Micropalaeontologists of Saudi Arabia and other Gulf countries
G. W. Hughes, 2013. "Micropalaeontologists of Saudi Arabia and other Gulf countries", Landmarks in Foraminiferal Micropalaeontology: History and Development, A. J. Bowden, F. J. Gregory, A. S. Henderson
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As the Middle East is the prime hydrocarbon province in the world, it is not surprising that micropalaeontological biostratigraphy has been employed by the various national and international oil companies to provide chronostratigraphic, lithostratigraphic and palaeoenvironmental control for surface and subsurface samples. The discovery of oil in Iran in 1908, followed by Bahrain in 1932, Saudi Arabia and Kuwait in 1938, Qatar in 1939, Abu Dhabi in 1959, Oman in 1963 and Yemen in 1984, led to a proliferation of micropalaeontological laboratories in each country, and numerous taxonomic publications on the Mesozoic and Tertiary foraminifera. The early micropalaeontologists in the region were associated with British exploration companies and were therefore British, whereas those associated with micropalaeontological support of Saudi Arabian stratigraphy were from the United States. Pioneering micropalaeontologists in this region include F. R. S. Henson, T. F. Grimsdale, G. F. Elliott, F. E. Eames, A. H. Smout, R. Bramkamp, C. D. Redmond and N. J. Sander. Other significant micropalaeontological contributions of regional significance have been included, but a comprehensive inclusion of such works is beyond the concept of this chapter.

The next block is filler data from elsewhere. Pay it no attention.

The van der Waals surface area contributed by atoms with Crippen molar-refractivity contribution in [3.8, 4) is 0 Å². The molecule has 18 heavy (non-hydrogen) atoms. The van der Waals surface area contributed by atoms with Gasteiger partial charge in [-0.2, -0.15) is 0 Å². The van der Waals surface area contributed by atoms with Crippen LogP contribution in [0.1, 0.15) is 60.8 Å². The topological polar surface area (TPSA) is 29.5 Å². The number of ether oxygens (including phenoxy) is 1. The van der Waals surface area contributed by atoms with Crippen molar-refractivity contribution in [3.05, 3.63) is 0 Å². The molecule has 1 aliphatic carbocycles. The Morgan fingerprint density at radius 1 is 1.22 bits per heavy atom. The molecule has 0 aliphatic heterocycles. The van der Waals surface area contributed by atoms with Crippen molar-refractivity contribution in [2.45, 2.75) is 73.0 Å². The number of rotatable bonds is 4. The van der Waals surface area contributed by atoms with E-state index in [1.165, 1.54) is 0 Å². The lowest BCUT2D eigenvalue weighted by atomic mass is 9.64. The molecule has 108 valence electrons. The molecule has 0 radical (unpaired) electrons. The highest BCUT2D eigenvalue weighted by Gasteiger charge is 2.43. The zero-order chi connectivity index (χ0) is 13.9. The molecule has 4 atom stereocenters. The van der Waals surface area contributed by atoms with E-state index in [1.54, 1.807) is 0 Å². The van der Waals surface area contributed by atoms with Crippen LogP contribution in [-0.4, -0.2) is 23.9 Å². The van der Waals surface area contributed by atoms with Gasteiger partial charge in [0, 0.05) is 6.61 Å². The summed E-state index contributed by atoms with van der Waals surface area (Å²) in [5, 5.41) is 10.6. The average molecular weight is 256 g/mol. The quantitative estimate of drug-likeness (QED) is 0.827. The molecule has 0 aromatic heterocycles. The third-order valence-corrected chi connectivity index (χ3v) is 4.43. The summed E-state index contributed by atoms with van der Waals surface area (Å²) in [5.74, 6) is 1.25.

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This TMS Special Publication comprises a collection of 23 papers with an international authorship reflecting on landmarks in the history and development of Foraminiferal micropalaeontology. The volume is prefaced by an introductory overview that provides a brief and selected historical setting, as well as the intended aims of the book. Selected developments in Foraminiferal studies from a global perspective are presented from the time of Alcide d’Orbignyand the founding of the Paris MNHN collections in the mid-nineteenth century to the use of foraminifera in industry, other museum collections, palaeoceanography and environmental studies, regional studies from the Southern Hemisphere and the riseand fall of significant research schools. The book concludes with a chapter on the modelling of foraminifera. Landmarks in Foraminiferal Micropalaeontology: History and Development will be of particular interest to micropalaeontologists, other Earth scientists, historians of science, museum curators and the general reader with an interest in science.